NFL Sideline Reporter Charissa Thompson Admits Making Up Reports — So Casually Her Privilege Bled On Journalism and Infuriated Her Female Colleagues

Former NFL sideline reporter turned “Thursday Night Football” desk host Charissa Thompson kept it “real” about how she has kept it fake on certain occasions while “reporting” what coaches are feeling in real-time during games.

Thompson revealed that she would make things up if she couldn’t write a report during halftime, and many of her contemporaries were very vocal in their disgust.

“I’ve said this before,” Thompson noted while on the “Pardon My Take” podcast. “I haven’t been fired for saying it, but I’ll say it again. I would make up the report sometimes, because A, the coach wouldn’t come out at halftime, or it was too late and I didn’t want to screw up the report. So I was like, ‘I’m just gonna make this up.’

“Because first of all, no coach is gonna get mad if I say, ‘Hey, we need to stop hurting ourselves, we need to be better on third down, we need to stop turning the ball over and do a better job of getting off the field.’ They’re not gonna correct me on that. So I’m like, ‘It’s fine, I’ll just make up the report.”

Troubling Patterns

Thompson isn’t lying this time. She did say this before.

“I was like ‘Oh coach, what adjustments are you gonna make at halftime?’ He goes, ‘That’s a great perfume you’re wearing.’ I was like ‘oh f*ck, this isn’t gonna work.’ I’m not kidding, I made up a report,” Thompson said on the latest episode of “Calm Down with Erin and Charissa.”

The most revealing part: She wasn’t alone in this strategy.

“I’ve done that too,” Andrews also said on the podcast. “For a coach that I didn’t wanna throw under the bus because he was telling me all the wrong stuff!”

Fellow colleagues like CBS sideline reporter Tracy Wolfson took to X, the platform formerly known as Twitter, to dispel the admission as something that is unacceptable.

“This is absolutely not ok, not the norm and upsetting on so many levels. I take my job very seriously, I hold myself accountable for all I say, I build trust with coaches and never make something up. I know my fellow reporters do the same.”

Now the polarization goes two ways with the admissions: Charissa Thompson and Erin Andrews can reach the highest heights of in-game sports journalism while telling the world they fabricate their reporting. Also, what went over many people’s heads is that the coach who asked about what perfume Thompson was wearing was either dry flirting or unprofessional when the topic was only football, based on her profession.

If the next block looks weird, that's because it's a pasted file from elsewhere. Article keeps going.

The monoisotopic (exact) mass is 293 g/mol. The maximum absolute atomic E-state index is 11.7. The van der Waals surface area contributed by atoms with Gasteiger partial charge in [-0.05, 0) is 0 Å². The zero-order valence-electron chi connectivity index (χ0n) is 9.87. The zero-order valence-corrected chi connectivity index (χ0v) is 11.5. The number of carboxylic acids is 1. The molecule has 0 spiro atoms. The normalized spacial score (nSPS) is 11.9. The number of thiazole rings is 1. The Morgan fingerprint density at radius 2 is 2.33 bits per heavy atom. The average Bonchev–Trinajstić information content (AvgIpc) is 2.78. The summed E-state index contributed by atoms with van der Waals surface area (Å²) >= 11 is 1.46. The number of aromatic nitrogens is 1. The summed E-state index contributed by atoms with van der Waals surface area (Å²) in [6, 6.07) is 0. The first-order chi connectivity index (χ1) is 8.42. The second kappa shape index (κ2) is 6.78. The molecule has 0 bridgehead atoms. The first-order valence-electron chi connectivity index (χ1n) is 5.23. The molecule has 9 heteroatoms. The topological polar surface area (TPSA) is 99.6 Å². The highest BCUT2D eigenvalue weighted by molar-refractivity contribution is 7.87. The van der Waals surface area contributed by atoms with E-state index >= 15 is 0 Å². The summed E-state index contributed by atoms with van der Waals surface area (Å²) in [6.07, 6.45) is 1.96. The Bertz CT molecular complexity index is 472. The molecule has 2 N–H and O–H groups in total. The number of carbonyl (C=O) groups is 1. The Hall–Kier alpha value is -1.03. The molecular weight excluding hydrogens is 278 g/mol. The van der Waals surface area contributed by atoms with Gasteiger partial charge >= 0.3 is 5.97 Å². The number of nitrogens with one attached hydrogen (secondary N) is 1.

That sets up an argument for diverting the report based on the unprofessionalism of the interview subject, which could lead to problems for her career.

The Privilege Principle

Since the outrage began, Thompson took to her Instagram to clear the air.

“Ok, let’s address the elephant in the room. I have a responsibility to myself and my employers to clarify what is being reported. When on a podcast this week, I said I would make up reports early in my career when I worked as a sideline reporter before I transitioned to my current host role.

“Working in media I understand how important words are and I chose the wrong words to describe the situation. I’m sorry. I have never lied about anything or been unethical during my time as a sports broadcaster.”

Does a simple, “I’m sorry” fix what looks like privilege on steroids in reporting? After all, Thompson’s career has only advanced from her previous antics. To the reporters building relationships, challenging the coaches and players, and remaining steadfast in their journalism goals, stay the course because the truth always comes to light.

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